Sunday, December 30th, 2018
Last night the black Indian Ocean sky was radiantly littered with bright, twinkling stars and planets. When these nights arise, the night watches entertain themselves by learning new constellations. As we sail around this globe our night skies are constantly changing and new constellations are coming into our line of sight. It’ll be a sad day when we have to say goodbye to the Southern Cross which has been with us since before we crossed into the Southern Hemisphere nearly seven months ago.
The seas are small with 3-5 foot swell, the sun is hot and there’s a steady breeze blowing across the deck. Carpenter Carlos takes a break from wood working, as it is Saturday after all, which means greasing day! Carrying out a longstanding wind ship tradition for Saturday, he greases or oils all door hinges, freeing ports and the nooks and crannies on the windlass, keeping our ship well oiled and greased, keeps her running smoothly.
Today the residents of the forepeak, also known as the brocave, have been given the task of cleaning out the entirety of the compartment. Being full of boys one can imagine what it has devolved into over the last month or so, a task most parents of teenage boys can relate to as being much needed. Taking care of the space you live in is important, especially in a ship where you’re co-habitating in a compartment with a close group of 4-8 persons, plus the other 30 or so on board the vessel.
In the rigging, Tyler spent the morning greasing the main topmast while James added a patch serving on the main shrouds by the lower topsail yard where the yard chafes against the shrouds. Liz chipped away on her personal project of completing her second ditty bag, cutting out a bottom to nail onto the canvas from maria wood she was given on Pitcairn Island. Six year old ship’s boy Dawson draws a scary lobster monster, inspired by the very small, loonie size (for those Canadian), Portuguese Man of War, a jellyfish like creature, that Nic unintentionally scooped up with the sea bucket while he was filling the sea sink! The sea creature was safely returned back to it’s natural habitat without harming any of our crew members or the jelly fish.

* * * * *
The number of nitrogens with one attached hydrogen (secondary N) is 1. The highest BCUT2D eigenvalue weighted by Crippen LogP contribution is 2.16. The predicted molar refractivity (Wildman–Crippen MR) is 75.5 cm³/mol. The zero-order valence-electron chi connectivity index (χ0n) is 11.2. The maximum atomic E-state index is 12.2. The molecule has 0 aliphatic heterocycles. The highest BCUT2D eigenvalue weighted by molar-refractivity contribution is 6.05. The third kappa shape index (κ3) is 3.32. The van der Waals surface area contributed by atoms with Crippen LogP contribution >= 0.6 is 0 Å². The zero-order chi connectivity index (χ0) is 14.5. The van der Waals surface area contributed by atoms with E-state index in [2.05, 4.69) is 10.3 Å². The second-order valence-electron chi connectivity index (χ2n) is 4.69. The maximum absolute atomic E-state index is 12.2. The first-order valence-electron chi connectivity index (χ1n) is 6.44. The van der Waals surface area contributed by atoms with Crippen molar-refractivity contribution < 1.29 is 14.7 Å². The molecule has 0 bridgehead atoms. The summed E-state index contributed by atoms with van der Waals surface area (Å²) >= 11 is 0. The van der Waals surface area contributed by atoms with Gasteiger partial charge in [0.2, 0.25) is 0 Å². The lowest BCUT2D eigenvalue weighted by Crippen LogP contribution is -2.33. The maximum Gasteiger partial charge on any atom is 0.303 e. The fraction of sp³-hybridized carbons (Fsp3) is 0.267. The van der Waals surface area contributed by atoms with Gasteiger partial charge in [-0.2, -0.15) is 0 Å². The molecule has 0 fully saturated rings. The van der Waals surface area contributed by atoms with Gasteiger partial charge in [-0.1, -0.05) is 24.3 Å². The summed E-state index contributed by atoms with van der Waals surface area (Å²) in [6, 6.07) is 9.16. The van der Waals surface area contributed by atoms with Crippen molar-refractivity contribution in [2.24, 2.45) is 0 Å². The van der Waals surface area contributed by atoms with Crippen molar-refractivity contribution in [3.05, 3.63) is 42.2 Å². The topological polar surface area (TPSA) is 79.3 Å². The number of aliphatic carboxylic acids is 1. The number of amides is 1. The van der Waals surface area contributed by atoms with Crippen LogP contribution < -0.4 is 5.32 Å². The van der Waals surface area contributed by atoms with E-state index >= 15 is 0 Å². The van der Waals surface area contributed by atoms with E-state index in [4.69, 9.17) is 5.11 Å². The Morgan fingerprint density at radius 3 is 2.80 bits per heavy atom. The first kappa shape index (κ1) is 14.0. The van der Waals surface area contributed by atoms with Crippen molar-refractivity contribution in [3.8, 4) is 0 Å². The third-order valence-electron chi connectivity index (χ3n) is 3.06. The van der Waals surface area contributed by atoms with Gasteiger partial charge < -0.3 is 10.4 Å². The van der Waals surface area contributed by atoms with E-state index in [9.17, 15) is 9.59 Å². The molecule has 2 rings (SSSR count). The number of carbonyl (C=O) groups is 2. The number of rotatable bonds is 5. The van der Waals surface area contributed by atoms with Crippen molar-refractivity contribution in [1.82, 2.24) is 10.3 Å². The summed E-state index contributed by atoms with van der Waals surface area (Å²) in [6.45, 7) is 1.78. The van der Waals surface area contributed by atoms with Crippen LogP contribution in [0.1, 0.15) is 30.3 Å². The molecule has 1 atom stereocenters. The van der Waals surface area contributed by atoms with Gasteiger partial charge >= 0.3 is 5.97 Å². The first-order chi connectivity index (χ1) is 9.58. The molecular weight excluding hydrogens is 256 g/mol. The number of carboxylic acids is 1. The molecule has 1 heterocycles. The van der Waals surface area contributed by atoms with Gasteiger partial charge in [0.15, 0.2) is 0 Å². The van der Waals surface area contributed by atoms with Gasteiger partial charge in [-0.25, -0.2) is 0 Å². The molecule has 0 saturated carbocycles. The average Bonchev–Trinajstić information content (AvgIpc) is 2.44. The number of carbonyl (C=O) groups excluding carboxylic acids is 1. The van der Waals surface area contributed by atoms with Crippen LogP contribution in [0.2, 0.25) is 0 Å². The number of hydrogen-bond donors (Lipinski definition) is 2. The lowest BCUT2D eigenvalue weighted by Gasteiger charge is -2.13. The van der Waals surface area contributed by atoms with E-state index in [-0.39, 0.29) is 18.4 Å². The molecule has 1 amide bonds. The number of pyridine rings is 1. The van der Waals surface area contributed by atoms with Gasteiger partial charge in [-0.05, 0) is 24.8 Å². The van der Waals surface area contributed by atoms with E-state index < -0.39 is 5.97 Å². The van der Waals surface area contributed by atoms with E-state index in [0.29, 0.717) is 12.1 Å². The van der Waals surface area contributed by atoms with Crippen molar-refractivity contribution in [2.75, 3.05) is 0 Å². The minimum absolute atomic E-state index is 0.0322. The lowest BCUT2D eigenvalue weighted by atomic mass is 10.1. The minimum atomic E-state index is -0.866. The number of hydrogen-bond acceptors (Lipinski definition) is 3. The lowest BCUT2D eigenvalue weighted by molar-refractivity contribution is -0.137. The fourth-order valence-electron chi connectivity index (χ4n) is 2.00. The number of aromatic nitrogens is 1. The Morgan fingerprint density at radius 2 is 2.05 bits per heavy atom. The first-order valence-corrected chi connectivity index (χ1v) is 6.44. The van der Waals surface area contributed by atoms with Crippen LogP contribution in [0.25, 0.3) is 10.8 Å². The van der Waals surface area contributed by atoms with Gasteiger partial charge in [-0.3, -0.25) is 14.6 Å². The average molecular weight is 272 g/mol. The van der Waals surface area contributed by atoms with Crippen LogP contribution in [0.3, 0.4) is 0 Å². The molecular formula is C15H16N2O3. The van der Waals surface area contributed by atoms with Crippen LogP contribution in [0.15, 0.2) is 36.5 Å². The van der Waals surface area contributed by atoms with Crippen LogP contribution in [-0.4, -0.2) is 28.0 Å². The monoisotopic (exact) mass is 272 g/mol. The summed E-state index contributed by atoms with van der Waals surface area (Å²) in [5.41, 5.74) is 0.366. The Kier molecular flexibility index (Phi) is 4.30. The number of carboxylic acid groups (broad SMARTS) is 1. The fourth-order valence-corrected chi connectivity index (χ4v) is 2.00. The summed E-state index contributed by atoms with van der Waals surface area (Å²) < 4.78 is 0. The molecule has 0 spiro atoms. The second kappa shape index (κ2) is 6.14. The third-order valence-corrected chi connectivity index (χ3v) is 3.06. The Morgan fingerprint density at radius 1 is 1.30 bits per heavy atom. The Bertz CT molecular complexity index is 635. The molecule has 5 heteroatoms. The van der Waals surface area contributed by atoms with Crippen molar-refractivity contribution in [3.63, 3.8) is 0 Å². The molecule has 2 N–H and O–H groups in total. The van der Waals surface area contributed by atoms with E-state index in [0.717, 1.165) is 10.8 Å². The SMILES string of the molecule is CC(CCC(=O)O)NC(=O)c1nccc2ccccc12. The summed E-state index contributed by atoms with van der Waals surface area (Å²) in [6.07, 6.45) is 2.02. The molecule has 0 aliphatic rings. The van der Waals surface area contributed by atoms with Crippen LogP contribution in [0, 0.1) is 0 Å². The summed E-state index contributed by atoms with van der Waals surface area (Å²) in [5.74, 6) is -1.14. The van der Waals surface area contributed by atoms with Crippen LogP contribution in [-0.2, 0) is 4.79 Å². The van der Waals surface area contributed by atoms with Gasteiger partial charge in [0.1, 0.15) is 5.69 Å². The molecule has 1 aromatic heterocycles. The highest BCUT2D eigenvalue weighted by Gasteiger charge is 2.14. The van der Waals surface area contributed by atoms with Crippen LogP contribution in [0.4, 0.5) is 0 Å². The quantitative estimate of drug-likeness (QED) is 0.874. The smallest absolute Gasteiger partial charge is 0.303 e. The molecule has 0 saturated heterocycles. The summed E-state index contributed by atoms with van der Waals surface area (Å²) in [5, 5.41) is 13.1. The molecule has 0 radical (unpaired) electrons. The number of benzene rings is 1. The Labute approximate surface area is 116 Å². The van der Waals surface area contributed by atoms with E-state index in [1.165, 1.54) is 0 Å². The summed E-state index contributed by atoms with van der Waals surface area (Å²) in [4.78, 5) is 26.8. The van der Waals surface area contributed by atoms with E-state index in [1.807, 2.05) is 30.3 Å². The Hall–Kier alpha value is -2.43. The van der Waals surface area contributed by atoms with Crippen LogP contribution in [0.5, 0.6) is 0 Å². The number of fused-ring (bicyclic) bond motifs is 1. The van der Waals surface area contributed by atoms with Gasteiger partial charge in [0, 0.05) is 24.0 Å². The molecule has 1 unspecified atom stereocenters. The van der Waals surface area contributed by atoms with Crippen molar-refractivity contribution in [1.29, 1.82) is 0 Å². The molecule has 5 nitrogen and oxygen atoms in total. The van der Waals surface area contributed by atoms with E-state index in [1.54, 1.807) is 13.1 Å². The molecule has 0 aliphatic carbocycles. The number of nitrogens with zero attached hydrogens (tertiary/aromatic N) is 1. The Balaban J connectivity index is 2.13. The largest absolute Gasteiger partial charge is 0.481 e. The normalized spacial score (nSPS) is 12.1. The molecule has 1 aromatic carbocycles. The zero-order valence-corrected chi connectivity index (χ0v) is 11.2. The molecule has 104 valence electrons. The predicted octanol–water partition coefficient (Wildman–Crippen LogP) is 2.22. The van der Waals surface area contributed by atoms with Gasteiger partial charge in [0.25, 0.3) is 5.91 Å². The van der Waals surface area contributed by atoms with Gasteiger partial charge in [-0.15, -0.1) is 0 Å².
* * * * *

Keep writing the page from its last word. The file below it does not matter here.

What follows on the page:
All in all it’s been a lovely Saturday morning on board. Astoundingly we’ve gone 140 nautical miles in the last 24 hours under stuns’ls still, topping out last night at 7 knots. The current is in our favour and in no time we will be sailing into the new year.
From: Bali, Indonesia
Date: Saturday December 29th
Noon Position: 17°05.8’S x 079°37.4’E
Course + Speed: W 3/4 N + 6.1′
Wind direction + Force: SExS + 3
Swell Height + Direction: 1.5m + SExS
Weather: Hot, Sunny
Day’s Run: 146.1 nm
Passage Log: 2430.4 nm
Distance to Port: 934 nm
Voyage: 16201.2 nm
Sails Set: All sails including stuns’ls